State v. Sharon H.
429 A.2d 1321 (1981)


  • Sharon and Dennis H were half-brother and half-sister by blood, born of the same mother, but of different fathers.
  • Sharon, when approximately ten days old, was adopted by the W. family, by whom she was raised, while Dennis became a ward of the State.
  • After reaching maturity, Sharon discovered that she had a half-brother and sought him out.
  • After locating Dennis in the Smyrna Correctional institution and assisting him in obtaining parole, they were married on July 11, 1979.
  • They were later charged with engaging in a prohibited marriage in violation of Delaware statutes.
    • 101(a)(1): “A marriage is prohibited and void between: A person and his or her ancestor, descendant, brother, sister, uncle, aunt, niece, nephew or first cousin…”
    •  Section 102: “The guilty party or parties to a marriage prohibited by s 101 of this title shall be fined $100, and in default of the payment of the fine shall be imprisoned not more than 30 days.”
    • Note: These statutes are commonly termed consanguinity statutes.

The Municipal Court dismissed all charges.

  • The State cannot examine into relationships which as a matter of public policy and law are put at rest with adoption.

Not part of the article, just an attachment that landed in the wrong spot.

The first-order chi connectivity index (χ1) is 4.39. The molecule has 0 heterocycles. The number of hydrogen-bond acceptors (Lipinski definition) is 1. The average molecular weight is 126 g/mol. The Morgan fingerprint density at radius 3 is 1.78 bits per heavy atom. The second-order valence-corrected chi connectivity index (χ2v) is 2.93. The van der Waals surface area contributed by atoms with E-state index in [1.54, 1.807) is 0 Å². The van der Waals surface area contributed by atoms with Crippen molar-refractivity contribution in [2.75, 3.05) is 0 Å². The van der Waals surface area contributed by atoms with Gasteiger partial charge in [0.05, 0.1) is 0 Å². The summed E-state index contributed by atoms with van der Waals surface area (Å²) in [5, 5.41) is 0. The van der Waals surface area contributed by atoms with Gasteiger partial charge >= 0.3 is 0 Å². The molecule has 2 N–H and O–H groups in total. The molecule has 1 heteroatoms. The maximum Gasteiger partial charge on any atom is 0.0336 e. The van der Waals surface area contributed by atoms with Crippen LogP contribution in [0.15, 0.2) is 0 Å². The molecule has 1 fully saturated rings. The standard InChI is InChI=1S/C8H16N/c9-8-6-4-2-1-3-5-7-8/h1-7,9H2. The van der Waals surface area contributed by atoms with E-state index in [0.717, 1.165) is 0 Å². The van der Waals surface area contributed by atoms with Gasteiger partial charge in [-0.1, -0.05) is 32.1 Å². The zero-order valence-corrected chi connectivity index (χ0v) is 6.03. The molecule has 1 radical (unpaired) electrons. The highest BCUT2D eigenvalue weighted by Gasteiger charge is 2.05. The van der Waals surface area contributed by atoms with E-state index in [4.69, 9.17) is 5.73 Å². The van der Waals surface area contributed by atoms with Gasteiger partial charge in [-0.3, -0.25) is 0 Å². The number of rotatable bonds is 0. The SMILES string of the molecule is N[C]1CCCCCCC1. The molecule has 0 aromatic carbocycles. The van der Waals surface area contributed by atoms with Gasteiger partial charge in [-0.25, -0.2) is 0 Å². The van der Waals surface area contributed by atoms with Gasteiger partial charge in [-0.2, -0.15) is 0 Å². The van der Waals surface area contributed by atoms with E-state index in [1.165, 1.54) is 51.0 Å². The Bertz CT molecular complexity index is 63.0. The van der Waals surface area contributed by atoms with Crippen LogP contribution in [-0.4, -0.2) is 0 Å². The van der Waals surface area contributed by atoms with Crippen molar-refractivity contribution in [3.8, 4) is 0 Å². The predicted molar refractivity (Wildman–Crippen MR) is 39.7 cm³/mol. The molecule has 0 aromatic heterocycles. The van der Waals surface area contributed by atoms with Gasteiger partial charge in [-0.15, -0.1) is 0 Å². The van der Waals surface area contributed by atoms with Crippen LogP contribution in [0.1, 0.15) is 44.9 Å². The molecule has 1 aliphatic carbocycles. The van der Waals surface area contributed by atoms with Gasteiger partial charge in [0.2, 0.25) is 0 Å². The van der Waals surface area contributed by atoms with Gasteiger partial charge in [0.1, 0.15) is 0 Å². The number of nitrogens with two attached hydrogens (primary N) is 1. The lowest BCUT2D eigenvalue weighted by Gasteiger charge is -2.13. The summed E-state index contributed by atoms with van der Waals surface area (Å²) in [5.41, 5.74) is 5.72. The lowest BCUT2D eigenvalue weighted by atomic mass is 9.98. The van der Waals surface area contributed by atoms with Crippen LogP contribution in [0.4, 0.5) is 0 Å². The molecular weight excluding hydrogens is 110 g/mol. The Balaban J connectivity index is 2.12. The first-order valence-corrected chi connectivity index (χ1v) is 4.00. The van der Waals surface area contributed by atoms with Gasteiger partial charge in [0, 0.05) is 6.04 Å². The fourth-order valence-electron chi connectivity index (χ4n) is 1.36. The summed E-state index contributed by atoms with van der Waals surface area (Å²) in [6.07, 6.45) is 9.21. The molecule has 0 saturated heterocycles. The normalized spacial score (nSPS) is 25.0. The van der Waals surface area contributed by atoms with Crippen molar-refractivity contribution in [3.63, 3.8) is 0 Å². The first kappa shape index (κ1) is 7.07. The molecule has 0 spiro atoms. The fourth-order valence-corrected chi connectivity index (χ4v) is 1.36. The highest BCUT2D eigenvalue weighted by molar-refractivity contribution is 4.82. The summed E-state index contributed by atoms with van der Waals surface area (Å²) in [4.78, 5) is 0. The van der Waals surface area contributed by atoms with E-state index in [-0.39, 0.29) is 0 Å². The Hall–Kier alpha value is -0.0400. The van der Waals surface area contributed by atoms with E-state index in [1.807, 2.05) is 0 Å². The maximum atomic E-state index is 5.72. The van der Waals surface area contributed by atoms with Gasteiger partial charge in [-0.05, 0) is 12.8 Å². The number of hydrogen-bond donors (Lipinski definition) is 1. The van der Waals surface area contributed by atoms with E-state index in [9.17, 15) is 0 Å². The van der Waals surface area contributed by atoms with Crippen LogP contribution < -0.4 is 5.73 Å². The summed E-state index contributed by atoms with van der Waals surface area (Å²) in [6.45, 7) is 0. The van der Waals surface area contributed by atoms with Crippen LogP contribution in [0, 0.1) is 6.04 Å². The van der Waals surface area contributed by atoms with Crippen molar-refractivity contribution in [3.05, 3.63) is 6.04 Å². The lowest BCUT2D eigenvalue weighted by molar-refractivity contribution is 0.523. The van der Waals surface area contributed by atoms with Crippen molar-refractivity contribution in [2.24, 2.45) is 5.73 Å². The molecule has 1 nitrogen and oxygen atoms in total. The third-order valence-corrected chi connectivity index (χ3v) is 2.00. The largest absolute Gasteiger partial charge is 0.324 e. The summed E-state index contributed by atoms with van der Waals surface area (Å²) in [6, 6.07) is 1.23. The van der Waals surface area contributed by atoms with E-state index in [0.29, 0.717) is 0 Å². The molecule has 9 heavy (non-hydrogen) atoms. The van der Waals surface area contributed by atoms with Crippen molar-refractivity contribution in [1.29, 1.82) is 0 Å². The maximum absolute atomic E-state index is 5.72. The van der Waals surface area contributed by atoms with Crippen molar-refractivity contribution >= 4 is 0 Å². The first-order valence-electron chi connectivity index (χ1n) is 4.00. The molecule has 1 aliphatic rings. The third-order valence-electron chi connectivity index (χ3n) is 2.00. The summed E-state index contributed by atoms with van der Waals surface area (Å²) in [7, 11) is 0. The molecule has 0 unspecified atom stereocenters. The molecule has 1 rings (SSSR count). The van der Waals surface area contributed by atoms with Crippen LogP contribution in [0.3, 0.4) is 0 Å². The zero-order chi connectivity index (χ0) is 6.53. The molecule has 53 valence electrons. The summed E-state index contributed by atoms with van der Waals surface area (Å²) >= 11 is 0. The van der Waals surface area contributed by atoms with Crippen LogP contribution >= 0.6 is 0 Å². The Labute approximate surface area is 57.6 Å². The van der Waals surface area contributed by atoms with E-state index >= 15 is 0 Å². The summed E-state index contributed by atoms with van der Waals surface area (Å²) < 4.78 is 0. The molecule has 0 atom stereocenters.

(1) Whether the adoption eliminates any tie between Sharon and Dennis as a matter of law.
(2) Whether relatives of half-blood are included in the prohibition.

(1) No.
(2) Yes.
Case reversed.


  • “Although the Delaware Courts have never addressed the issue, other courts which have applied similar statutes have concluded that the policy behind the prohibition of marriages or sexual relations between blood relatives requires the Court to include relatives of half-blood in the prohibition. Given the obvious intent of 13 Del.C. s 101(a)(1) to prohibit marriages between blood relatives, it is clear that a reasonable interpretation…would prohibit the marriage between the appellees.”
  • Appellants cited a number of cases in an (unsuccessful) attempt to argue that the effect of adoption ends all relationships between the adopted child and its natural family:
    • “However, these cases deal exclusively with either the question of the child’s right to inherit from the adopted parents, or the question of the effect of the adoption on the rights and duties of the natural parents as to the adopted child. The cases do not in any fashion address the issue presently before the Court, and so are irrelevant to the present question.”
  • In short, this case came down to the legislative intent behind the statutes.
  • Prof: Consanguinity (blood) cannot be destroyed, while affinity (legal) can.

Rule: Adoption does NOT eliminate a blood relation so as to allow marriage.
Rule: Half-siblings are still included in the definition of incestuous marriage.